It is expected that this program will make it necessary to add a day to the length of the meeting, so that instead of opening on Thursday night as heretofore, the meeting will begin on Wednesday night, April 22nd, at 8 o'clock, continue throughout Thursday, Friday, and Saturday morning and end with a banquet on Saturday evening April 25th.

The three evening sessions will be devoted to the consideration of the Monroe Doctrine, the morning and afternoon sessions of Thursday and Friday will be taken up with the consideration of the subject of the teaching of international law in American institutions of learning, and the session of Saturday morning will be devoted to the report of the Committee on Codification and to the business of the Society. The meeting will be held this year at the New Willard Hotel.

All members who can possibly do so are urged to attend the annual meeting. The subjects should interest every international lawyer and every teacher and student of international law. They will be presented by men of authority and ability, and all members who desire to discuss the questions will be at liberty to do so after the formal papers are read. The printed proceedings for this year should form one of the most valuable publications of the Society. In addition, the annual banquet is always a most enjoyable ending to the meeting. It is expected that the annual banquet will be up to the high standard already set for the excellence and prominence of the speakers.


Last fall the Honorable Robert Bacon, formerly Secretary of State and Ambassador to France, undertook a journey to South America on a mission for the Carnegie Endowment for International Peace, “to secure the interest and sympathy of the leaders of opinion in the principal Latin American Republics, in the various enterprises for the advancement of international peace which the Endowment is seeking to promote; and by means of personal intercourse and explanation to bring about practical coöperation” in these undertakings. With the exception of Mr. Root's official visit, as Secretary of State in 1906, no journey by a citizen of the United States has done quite so much to encourage and stimulate the development of cordial and helpful international relations between the republics of North and South America, as this memorable trip of Mr. Bacon. He visited Brazil, Argentina, Uruguay, Chile and Peru, being prevented by difficulties in arranging steamship and railroad connections from visiting the other countries as planned in his itinerary. In each country visited, Mr. Bacon was received with the utmost cordiality by the government, and officially entertained. The diplomatic representatives of the United States did everything in their power to render his stay in the capital cities effective of results; and prominent citizens representing all elements of the business, professional and social life vied with each other in imparting to his mission the dignity and significance which its importance bespoke. The University of Santiago gave him an honorary degree, as did also the University of Lima; and various scientific and legal societies elected him to honorary membership. His mission was everywhere welcomed sympathetically in the newspaper press, which fully reported his public addresses. The success of his mission was greatly promoted by his ability to address his audiences in the Spanish, Portuguese and French languages.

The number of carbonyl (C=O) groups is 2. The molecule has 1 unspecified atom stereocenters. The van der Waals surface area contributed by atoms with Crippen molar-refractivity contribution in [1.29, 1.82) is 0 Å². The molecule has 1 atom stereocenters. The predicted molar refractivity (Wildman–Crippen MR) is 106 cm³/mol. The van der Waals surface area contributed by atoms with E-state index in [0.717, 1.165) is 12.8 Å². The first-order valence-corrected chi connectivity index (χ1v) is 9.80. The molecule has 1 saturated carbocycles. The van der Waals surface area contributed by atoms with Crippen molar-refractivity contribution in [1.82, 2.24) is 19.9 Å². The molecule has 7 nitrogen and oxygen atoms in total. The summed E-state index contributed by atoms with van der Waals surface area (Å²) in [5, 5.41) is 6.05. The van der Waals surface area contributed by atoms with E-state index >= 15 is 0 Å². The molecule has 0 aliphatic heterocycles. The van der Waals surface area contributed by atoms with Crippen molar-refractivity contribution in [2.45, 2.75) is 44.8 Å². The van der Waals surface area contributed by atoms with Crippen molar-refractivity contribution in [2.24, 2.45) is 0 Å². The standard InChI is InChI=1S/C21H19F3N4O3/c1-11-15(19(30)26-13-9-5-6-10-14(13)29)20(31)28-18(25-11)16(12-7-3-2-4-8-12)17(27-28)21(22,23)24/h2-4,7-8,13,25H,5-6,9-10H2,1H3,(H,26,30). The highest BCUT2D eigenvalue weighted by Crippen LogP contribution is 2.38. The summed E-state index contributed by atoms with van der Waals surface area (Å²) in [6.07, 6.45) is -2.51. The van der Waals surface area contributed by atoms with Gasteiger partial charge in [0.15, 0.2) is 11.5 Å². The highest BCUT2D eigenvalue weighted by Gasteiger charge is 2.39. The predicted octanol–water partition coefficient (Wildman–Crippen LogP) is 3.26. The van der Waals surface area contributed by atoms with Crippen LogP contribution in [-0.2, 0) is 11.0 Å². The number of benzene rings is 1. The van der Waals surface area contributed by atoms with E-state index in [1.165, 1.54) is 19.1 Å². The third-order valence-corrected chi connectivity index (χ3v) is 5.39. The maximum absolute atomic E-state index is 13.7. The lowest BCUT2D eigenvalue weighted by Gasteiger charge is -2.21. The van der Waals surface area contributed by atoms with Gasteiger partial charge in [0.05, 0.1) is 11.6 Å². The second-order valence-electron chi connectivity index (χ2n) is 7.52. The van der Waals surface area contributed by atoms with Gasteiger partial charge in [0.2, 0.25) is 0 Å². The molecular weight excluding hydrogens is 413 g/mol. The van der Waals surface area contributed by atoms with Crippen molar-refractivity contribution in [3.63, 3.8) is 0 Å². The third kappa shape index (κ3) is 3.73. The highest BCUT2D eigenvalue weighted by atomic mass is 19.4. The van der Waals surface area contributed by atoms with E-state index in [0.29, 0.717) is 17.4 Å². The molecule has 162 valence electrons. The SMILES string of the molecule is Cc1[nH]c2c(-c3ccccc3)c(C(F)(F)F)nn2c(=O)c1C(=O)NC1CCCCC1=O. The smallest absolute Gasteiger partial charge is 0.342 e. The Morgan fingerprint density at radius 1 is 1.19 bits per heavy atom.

Mr. Bacon's more important addresses were delivered in Rio de Janeiro, under the auspices of the Brazilian Academy, the Institute of the Order of Advocates, and also at the American Embassy; in Montevideo at the Ataneo, under the auspices of the University; in Buenos Aires, before the Faculty of Law of the University; in Santiago, at the University of Chile; and in Lima, at the University of San Marcos and before the Colegio de Abogados.

In each of these addresses and in his numerous conferences with the government officials, with educators and distinguished citizens, Mr. Bacon directed attention to certain of the specific plans of the Endowment, one of the most important of these being the formation of national societies to be affiliated with the American Institute of International Law. In each country visited, committees were at once appointed to organize such societies, and in several of them the organization has already been effected. This feature of Mr. Bacon's work is of especial interest to the readers of this JOURNAL; and we may safely predict that as a result of it this promising institution will soon become an actual reality, establishing a new point of contact and a new bond of sympathy between the jurists and the statesmen of the northern and southern hemispheres. Both political circumstances and geographic situation have created new and special conditions, making possible understandings which, while not inconsistent with or antagonistic to the principles of European international law, permit agreements upon matters regarding which the rest of the world cannot yet agree. A distinguished professor of law at Padua stated the case concisely and completely, when he said that “the probable coöperation of two autonomous institutes is preferable to the practically impossible collaboration between dissimilar elements of the same association.”

Mr. Bacon suggested the active participation of the several govern